McCain: No last-minute deal to avoid 'nuclear' fight over Gorsuch
© Greg Nash

Sen. John McCainJohn Sidney McCainLawmakers worry about rise of fake video technology Democrats put Dreamers and their party in danger by playing hardball Trump set a good defense budget, but here is how to make it better MORE (R-Ariz.) is pouring cold water on the chances of getting a deal to avoid going "nuclear" over President Trump's Supreme Court nominee.

"I've honestly tried my best. I've had numerous conversations. It's just, we have such a polarized environment here," McCain told reporters on Tuesday when asked about the chances of a deal.

The Senate's fight over Neil Gorsuch is expected to come to a head on Thursday, when he'll need 60 votes to overcome a procedural hurdle.

If, as expected, he falls short, Republicans are expected to change the rules to eliminate filibusters for Supreme Court nominees. Without the filibuster's 60-vote threshold, nominees could pass the upper chamber with a simple majority.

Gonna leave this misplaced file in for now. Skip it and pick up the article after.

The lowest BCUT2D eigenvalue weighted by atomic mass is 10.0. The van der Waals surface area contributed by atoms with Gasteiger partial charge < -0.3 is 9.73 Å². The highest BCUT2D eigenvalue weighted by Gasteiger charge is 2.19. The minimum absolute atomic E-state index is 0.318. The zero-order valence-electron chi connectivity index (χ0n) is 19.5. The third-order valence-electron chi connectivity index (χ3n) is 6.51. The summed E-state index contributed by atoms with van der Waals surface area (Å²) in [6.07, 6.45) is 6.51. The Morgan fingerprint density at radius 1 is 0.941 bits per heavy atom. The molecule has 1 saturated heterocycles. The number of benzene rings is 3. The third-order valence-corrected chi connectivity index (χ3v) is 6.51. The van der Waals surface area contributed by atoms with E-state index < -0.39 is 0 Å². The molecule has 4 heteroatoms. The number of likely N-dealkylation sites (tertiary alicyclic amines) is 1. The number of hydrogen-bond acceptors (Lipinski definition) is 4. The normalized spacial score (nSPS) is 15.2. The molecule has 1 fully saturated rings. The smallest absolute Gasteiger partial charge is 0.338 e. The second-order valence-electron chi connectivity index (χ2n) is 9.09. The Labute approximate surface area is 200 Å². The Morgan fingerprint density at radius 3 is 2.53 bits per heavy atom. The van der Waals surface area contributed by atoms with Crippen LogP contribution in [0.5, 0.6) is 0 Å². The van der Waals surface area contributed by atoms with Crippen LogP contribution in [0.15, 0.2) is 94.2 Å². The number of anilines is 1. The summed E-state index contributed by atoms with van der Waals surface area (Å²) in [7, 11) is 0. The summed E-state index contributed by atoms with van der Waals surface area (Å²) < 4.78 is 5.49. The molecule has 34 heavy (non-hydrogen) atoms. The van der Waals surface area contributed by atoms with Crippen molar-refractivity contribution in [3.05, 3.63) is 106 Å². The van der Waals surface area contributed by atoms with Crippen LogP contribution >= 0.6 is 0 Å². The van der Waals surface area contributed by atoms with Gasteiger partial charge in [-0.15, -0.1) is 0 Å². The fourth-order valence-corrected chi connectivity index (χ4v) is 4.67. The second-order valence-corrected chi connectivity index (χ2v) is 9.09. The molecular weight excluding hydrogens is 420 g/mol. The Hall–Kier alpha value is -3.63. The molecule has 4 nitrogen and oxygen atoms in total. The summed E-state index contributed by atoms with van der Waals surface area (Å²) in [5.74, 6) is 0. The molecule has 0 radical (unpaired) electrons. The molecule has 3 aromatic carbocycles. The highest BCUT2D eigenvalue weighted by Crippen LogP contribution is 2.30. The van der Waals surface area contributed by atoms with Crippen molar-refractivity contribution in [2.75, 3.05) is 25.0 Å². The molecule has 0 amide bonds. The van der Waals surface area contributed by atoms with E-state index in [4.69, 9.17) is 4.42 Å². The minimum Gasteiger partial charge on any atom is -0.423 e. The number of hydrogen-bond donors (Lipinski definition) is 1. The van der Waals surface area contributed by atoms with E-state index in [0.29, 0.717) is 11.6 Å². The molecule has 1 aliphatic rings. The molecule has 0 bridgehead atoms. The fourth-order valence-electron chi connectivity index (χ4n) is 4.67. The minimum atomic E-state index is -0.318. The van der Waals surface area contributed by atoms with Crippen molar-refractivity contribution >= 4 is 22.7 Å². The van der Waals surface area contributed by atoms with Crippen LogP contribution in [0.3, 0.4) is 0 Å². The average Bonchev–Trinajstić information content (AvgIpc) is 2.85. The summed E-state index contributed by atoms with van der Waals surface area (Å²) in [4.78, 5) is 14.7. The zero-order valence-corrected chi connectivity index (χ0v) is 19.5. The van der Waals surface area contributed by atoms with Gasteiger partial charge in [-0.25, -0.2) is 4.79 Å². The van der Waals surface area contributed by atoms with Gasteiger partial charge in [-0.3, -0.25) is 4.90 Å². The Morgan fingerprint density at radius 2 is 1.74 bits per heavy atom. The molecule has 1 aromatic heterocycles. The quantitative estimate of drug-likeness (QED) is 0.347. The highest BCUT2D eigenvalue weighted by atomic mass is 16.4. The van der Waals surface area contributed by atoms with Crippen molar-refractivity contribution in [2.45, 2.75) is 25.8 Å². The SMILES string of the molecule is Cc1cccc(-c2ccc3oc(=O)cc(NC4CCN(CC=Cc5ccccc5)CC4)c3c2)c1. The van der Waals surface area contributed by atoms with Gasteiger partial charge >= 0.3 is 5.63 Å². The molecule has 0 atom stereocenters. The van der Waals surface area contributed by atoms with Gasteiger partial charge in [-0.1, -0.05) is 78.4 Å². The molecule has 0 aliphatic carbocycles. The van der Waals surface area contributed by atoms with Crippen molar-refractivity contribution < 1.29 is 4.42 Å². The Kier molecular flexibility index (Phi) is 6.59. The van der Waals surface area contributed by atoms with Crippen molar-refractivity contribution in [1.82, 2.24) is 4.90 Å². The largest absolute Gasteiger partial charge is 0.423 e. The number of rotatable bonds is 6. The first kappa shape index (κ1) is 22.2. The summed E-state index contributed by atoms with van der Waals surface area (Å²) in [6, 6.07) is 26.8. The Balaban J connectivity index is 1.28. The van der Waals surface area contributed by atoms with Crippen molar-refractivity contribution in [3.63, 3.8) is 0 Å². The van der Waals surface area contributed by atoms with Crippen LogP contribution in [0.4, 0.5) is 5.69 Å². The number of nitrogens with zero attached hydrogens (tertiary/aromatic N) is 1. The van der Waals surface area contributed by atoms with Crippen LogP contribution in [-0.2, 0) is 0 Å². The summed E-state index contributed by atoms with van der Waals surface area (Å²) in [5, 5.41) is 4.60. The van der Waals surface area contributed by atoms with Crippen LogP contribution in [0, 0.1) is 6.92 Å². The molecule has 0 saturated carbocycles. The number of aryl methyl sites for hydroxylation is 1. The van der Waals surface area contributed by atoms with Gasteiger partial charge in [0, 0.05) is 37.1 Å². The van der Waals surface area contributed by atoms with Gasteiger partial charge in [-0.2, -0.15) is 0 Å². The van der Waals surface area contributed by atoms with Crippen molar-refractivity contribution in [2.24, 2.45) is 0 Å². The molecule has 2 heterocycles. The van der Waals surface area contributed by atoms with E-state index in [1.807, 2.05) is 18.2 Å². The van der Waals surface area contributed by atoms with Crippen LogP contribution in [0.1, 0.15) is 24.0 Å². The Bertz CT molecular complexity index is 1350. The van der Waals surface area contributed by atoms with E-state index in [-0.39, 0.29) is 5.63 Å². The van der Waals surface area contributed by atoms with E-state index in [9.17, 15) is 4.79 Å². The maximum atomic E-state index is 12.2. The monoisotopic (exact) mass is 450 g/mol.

McCain, like other GOP senators, appeared resigned to the overhaul, arguing it is the only way to get Gorsuch confirmed.

But told by a reporter that some think the Senate will be a "better place" after they change the rules, McCain fired back: "Whoever said that is a stupid idiot."

"This is a severe body blow to the Senate as an institution," he added.

McCain told reporters late last week that he was having "conversations" with senators in both parties about trying to find a deal to avoid a nuclear fight.

A small group of Democratic senators, including Sens. Joe ManchinJoseph (Joe) ManchinPavlich: The claim Trump let the mentally ill get guns is a lie Toomey to introduce bill broadening background checks for firearms Scott Walker backs West Virginia attorney general in GOP Senate primary MORE (W.Va.) and Chris CoonsChristopher (Chris) Andrew CoonsAfter Florida school shooting, vows for change but no clear path forward Democrats put Dreamers and their party in danger by playing hardball Sunday shows preview: Russian charges, Florida shooting dominate coverage MORE (Del.), have publicly expressed an interest in avoiding the nuclear option.

McCain is one of three senators remaining from the 2005 "Gang of 14" that reached a deal to avert eliminating the filibuster.

McCain, however, argued on Tuesday that the "atmosphere" in the Senate had changed.

"We were trying to get eight [senators] and we didn't succeed," he said, noting there were 14 members of the upper chamber who agreed to a deal in 2005.